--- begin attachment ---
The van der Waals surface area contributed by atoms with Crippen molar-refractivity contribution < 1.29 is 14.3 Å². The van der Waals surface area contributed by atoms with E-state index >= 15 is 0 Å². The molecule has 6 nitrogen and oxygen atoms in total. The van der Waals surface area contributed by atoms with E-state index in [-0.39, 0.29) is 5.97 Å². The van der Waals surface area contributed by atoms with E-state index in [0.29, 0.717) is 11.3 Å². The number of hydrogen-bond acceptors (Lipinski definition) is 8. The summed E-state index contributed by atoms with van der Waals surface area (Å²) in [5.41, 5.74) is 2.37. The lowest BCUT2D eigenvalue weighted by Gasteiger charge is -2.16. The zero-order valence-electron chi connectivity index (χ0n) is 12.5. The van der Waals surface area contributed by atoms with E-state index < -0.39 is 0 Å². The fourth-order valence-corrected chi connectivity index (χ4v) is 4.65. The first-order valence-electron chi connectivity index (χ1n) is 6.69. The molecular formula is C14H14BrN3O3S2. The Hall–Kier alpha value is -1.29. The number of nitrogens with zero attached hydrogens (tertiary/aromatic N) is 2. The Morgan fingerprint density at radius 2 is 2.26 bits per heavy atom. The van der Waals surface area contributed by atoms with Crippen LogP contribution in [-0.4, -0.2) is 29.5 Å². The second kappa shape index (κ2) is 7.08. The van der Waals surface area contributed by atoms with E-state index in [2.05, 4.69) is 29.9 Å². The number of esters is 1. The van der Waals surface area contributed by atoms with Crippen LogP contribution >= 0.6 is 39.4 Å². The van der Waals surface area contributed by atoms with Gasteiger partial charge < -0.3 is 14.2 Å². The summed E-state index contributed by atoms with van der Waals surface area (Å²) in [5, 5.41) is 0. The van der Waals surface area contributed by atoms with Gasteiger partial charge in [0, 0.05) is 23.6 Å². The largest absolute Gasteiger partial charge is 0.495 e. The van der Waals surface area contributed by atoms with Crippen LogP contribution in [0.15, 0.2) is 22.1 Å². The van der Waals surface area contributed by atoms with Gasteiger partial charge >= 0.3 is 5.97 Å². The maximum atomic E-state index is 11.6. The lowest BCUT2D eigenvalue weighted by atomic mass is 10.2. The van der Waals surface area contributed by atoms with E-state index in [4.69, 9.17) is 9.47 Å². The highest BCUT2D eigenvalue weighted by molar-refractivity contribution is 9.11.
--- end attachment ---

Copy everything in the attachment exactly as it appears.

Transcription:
The van der Waals surface area contributed by atoms with Crippen molar-refractivity contribution < 1.29 is 14.3 Å². The van der Waals surface area contributed by atoms with E-state index >= 15 is 0 Å². The molecule has 6 nitrogen and oxygen atoms in total. The van der Waals surface area contributed by atoms with E-state index in [-0.39, 0.29) is 5.97 Å². The van der Waals surface area contributed by atoms with E-state index in [0.29, 0.717) is 11.3 Å². The number of hydrogen-bond acceptors (Lipinski definition) is 8. The summed E-state index contributed by atoms with van der Waals surface area (Å²) in [5.41, 5.74) is 2.37. The lowest BCUT2D eigenvalue weighted by Gasteiger charge is -2.16. The zero-order valence-electron chi connectivity index (χ0n) is 12.5. The van der Waals surface area contributed by atoms with E-state index < -0.39 is 0 Å². The fourth-order valence-corrected chi connectivity index (χ4v) is 4.65. The first-order valence-electron chi connectivity index (χ1n) is 6.69. The molecular formula is C14H14BrN3O3S2. The Hall–Kier alpha value is -1.29. The number of nitrogens with zero attached hydrogens (tertiary/aromatic N) is 2. The Morgan fingerprint density at radius 2 is 2.26 bits per heavy atom. The van der Waals surface area contributed by atoms with Crippen LogP contribution in [-0.4, -0.2) is 29.5 Å². The second kappa shape index (κ2) is 7.08. The van der Waals surface area contributed by atoms with E-state index in [2.05, 4.69) is 29.9 Å². The number of esters is 1. The van der Waals surface area contributed by atoms with Crippen LogP contribution >= 0.6 is 39.4 Å². The van der Waals surface area contributed by atoms with Gasteiger partial charge < -0.3 is 14.2 Å². The summed E-state index contributed by atoms with van der Waals surface area (Å²) in [5, 5.41) is 0. The van der Waals surface area contributed by atoms with Gasteiger partial charge in [0, 0.05) is 23.6 Å². The largest absolute Gasteiger partial charge is 0.495 e. The van der Waals surface area contributed by atoms with Crippen LogP contribution in [0.15, 0.2) is 22.1 Å². The van der Waals surface area contributed by atoms with Gasteiger partial charge >= 0.3 is 5.97 Å². The maximum atomic E-state index is 11.6. The lowest BCUT2D eigenvalue weighted by atomic mass is 10.2. The van der Waals surface area contributed by atoms with E-state index in [4.69, 9.17) is 9.47 Å². The highest BCUT2D eigenvalue weighted by molar-refractivity contribution is 9.11.